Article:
Other formats

    TEI XML file   ePub eBook file  


    mail icontwitter iconBlogspot iconrss icon

War Surgery and Medicine

RNZAF Experience in Pacific

RNZAF Experience in Pacific

The sickness rate for ear diseases was found by the RNZAF in the Pacific to be more than three times the New Zealand rate in 1944–45 (33.6 as against 9.8 per thousand per annum). The increase was principally due to a high incidence of otitis externa and otitis media in the Pacific. The warmth and humidity encouraged all bacterial and fungoid growth, and it was thought that minute particles of sand or coral in suspension in swimming water were causative agents. Most cases of otitis externa were found to have occurred in those who had been swimming within the preceding week. Sea water was the chief offender, probably owing to contamination by drainage from camps and refuse from ships, but bathing and diving in fresh-water pools in the coral also preceded infection. The primary lesion was thought to be caused by small abrasions of the lining of the external auditory meatus by particles of coral or sand, with bacteria from the water or air rapidly invading the wound and producing infection. With appropriate treatment healing occurred rapidly, the infection page 456 subsiding within ten to fourteen days. In the absence of any or appropriate treatment the condition would become chronic and remain so for weeks. In all cases there was a marked tendency to recur.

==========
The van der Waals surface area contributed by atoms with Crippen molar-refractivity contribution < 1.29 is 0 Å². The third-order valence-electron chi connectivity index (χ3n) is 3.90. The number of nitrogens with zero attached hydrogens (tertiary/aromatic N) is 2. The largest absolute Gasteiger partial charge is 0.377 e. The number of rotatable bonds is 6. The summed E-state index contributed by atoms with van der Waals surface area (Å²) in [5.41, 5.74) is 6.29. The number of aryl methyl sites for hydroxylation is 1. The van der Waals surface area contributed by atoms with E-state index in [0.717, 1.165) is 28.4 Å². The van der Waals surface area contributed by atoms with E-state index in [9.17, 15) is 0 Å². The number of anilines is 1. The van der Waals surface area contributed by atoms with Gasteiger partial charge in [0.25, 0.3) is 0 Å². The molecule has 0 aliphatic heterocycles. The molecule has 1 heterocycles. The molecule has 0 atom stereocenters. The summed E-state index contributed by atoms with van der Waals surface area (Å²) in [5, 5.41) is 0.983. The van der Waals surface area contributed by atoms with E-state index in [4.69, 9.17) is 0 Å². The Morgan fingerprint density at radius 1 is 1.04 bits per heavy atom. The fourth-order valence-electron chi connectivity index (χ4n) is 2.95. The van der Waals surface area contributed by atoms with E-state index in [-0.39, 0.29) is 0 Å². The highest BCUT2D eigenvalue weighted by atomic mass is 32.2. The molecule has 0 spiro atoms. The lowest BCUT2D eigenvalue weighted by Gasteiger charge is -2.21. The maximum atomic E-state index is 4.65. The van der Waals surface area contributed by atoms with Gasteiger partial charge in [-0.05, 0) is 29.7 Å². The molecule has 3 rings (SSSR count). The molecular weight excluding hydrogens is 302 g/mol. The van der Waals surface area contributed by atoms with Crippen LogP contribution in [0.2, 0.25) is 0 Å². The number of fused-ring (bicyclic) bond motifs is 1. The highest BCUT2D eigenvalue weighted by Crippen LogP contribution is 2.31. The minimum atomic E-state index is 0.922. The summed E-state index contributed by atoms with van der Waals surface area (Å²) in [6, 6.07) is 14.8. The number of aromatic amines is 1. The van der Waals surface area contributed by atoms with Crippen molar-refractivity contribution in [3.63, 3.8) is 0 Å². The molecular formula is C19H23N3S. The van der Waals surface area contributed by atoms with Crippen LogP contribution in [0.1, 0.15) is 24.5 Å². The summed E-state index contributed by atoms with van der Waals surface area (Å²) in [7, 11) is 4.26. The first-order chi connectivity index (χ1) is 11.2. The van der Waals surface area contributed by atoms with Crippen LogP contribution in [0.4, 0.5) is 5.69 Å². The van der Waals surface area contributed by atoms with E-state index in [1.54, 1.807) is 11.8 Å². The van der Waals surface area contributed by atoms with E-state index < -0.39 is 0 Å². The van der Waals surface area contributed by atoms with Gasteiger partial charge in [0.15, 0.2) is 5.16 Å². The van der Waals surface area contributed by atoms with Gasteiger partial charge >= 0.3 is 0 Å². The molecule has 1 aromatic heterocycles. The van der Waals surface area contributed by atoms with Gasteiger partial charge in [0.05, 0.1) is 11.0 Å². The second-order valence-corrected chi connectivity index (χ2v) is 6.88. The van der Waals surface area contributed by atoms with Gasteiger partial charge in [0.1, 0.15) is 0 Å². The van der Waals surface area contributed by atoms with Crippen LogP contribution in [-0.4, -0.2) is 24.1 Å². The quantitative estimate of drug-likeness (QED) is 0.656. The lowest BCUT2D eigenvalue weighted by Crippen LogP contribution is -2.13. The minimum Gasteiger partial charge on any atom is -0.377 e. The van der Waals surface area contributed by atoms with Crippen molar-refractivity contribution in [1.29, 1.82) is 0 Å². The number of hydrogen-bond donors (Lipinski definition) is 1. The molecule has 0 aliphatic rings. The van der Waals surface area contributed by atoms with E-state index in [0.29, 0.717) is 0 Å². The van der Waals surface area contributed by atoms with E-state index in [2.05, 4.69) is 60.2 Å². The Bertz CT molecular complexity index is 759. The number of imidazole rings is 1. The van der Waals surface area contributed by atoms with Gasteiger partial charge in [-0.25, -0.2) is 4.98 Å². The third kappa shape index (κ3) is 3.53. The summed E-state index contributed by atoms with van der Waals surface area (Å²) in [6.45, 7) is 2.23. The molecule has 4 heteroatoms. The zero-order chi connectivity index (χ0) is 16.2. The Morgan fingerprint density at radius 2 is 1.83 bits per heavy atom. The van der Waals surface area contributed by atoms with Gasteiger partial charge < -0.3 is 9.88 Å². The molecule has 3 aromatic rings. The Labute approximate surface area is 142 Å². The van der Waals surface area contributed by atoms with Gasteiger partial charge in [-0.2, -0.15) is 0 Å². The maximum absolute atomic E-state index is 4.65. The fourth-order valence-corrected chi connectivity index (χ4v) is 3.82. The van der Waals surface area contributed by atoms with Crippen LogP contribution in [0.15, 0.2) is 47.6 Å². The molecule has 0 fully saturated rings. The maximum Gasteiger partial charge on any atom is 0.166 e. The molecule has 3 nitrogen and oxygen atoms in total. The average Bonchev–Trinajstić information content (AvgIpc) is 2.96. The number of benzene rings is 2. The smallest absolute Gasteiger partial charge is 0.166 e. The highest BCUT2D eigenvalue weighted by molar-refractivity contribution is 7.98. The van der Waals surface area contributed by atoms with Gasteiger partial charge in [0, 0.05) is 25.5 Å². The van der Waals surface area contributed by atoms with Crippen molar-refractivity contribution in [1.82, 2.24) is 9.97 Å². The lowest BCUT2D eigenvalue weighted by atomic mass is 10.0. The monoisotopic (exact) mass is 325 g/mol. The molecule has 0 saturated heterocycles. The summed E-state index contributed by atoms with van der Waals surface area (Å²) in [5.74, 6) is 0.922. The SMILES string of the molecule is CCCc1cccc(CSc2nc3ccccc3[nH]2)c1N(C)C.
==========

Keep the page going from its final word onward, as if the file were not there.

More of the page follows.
The most important part of the treatment was considered by Squadron Leader A. North, at Espiritu Santo, to lie in the constant and careful personal examination and supervision by the medical officer himself at all stages. In his opinion the commonest cause of recurrence was incomplete healing in the medial parts of the external auditory meatus at the time the patient was discharged as cured. In a series of 44 cases of otitis externa he found that the most effective and reliable treatment consisted in cleansing the meatus daily, insertion of cotton-wool wicks soaked in 10 per cent sodium sulphadiazine solution for three to five days till dry, followed by daily insufflations with 0.75 per cent iodised boracic powder till healed. Results of treatment with propamidine 0.1 per cent suspension in water soluble jelly base were not as good. From experience at the hospital at Espiritu Santo it was suggested that, if practicable, a separate ear clinic be held where there were a number of cases of otitis externa. One tray could be set up and the instruments re-sterilised between each case. This allowed better observation, attention, and concentration on treatment, also saving time for both patients and staff.